Today, Dr. Sally Rockey, Deputy Director for Extramural Research at the NIH, announced in her blog that the NIH has published the final NIH Genomic Data Sharing Policy. This policy requires that researchers proposing research that will result in “large-scale human or non-human genomic data” provide a genomic data sharing plan in their application for NIH funding (unless otherwise explicitly stated in the funding announcement). In my blog entry posted yesterday, I talked about the stepwise moves toward open science being taken by the major funders, and today’s move by the NIH is a large step in the open science movement. But the expected outcome from this new policy differs a bit from yesterday’s discussion. While one motivation of open science is to provide information accessible to lay and professional audiences, there are other considerations, and those seem to be what are providing the impetus for today’s move by NIH. That is, the NIH believes this new policy will support efforts to assess reproducibility of results and spur dialogue in the “research community.” But while there is not the intent of direct access to the data by the lay community, the outcome for everybody is the overarching goal. As Dr. Rockey states, this goal is to “accelerate the rate of discovery, magnify the impact of NIH-supported research, and expedite translation of research results into interventions that improve human health . . . to do what is best for science and the people we serve.”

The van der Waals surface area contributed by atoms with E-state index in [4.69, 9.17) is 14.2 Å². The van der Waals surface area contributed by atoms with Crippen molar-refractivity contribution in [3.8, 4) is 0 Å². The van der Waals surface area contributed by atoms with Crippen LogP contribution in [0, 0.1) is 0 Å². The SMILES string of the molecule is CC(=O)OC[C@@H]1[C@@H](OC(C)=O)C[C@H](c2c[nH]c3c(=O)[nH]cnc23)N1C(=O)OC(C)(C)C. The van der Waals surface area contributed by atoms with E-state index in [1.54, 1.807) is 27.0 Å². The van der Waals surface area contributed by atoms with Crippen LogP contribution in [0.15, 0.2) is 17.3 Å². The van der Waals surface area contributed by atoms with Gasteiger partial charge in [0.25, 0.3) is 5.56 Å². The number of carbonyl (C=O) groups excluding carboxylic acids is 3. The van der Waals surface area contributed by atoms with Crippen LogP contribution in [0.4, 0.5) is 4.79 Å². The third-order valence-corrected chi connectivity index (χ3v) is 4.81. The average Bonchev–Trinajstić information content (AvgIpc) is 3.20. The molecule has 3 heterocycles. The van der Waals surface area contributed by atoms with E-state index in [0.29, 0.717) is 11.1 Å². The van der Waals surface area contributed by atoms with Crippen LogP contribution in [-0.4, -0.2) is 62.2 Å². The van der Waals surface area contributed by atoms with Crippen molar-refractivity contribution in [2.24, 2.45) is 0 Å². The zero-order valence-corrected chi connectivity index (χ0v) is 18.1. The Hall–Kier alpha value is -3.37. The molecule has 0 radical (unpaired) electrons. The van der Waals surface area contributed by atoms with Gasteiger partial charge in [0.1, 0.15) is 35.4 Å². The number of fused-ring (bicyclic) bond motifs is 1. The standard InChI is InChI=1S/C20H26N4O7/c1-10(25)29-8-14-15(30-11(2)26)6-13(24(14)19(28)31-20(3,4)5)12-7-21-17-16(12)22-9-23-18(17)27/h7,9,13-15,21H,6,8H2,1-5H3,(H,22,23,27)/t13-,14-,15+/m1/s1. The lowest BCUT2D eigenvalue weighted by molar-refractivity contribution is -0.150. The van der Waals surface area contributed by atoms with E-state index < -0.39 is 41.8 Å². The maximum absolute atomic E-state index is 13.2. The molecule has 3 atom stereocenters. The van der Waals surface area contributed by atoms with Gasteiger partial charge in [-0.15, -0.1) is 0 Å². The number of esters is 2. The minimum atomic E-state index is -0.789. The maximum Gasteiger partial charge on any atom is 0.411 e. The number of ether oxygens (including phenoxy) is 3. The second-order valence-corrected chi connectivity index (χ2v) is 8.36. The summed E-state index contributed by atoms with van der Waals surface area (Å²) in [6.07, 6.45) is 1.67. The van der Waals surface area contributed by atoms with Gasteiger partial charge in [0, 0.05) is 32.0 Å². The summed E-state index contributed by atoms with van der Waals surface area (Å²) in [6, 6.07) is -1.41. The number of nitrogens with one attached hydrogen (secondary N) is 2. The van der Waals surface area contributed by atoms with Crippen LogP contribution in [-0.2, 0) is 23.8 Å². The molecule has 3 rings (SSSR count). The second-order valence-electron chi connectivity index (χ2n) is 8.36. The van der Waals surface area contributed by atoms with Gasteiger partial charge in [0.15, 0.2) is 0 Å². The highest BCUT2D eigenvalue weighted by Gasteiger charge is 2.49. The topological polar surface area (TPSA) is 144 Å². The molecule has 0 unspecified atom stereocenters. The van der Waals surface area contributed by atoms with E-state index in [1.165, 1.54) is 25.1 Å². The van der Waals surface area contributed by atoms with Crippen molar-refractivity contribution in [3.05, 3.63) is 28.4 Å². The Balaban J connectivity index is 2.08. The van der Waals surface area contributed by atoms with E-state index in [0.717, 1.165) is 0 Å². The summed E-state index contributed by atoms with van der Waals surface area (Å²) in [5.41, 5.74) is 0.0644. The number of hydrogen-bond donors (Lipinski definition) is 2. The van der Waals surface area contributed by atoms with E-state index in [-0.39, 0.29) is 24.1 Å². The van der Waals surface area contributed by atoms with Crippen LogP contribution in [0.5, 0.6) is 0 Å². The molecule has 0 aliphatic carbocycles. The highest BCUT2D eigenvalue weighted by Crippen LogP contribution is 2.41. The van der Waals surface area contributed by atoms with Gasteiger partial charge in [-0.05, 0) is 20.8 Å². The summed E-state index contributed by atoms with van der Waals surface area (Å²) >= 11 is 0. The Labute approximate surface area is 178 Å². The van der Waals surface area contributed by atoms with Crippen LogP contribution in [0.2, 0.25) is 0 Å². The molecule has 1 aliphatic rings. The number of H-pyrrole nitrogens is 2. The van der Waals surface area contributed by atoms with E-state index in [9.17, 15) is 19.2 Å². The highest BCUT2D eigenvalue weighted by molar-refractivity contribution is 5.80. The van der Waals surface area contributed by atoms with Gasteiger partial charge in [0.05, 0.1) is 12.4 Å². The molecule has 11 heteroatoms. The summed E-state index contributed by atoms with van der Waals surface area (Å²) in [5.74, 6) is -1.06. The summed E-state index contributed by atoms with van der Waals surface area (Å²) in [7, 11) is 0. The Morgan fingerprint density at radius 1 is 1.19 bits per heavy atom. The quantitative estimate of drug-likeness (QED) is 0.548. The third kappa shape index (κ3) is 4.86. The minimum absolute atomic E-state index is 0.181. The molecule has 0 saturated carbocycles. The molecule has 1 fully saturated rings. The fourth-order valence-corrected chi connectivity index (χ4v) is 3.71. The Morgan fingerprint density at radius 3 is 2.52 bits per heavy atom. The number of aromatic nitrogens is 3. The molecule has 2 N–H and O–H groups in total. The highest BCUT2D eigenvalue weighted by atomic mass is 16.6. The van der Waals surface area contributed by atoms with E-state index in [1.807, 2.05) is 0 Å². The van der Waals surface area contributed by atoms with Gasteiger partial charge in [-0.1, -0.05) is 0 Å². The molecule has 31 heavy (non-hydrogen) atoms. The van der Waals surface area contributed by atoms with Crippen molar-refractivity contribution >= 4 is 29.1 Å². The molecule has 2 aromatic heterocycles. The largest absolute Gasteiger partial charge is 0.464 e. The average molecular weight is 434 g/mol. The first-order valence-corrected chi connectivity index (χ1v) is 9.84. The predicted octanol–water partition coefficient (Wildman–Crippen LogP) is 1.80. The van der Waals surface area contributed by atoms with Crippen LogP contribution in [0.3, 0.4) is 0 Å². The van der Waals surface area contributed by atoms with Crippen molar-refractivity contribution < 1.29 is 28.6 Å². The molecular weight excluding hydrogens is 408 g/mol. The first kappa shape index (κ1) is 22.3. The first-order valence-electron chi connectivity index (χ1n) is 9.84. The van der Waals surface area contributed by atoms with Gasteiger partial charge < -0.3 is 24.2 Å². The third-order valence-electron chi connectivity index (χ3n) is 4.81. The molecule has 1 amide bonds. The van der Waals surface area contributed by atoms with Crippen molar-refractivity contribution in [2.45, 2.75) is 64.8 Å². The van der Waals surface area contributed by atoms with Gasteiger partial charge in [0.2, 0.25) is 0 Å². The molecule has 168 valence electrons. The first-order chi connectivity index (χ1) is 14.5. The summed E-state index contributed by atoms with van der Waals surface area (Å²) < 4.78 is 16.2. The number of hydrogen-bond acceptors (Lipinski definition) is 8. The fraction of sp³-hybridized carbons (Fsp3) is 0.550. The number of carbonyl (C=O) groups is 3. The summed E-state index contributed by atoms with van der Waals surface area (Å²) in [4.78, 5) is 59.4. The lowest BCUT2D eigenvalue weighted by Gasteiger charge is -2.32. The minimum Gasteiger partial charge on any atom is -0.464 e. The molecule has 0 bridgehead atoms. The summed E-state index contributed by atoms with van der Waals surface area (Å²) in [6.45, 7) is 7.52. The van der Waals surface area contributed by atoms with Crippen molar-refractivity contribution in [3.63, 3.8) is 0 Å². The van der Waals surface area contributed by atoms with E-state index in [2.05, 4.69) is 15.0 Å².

For more information, read the implementation guidelines, visit the NIH Genomic Data Sharing Web Site, and read “Data use under the NIH GWAS Data Sharing Policy and future directions” by Paltoo et al. (Nature Genetics 46, 934-938 (2014), doi: 10.1038/ng.3062).
More on strategic approaches to the genomic data sharing plan to come here in the Strategic Grantsmanship blog. As always, good luck!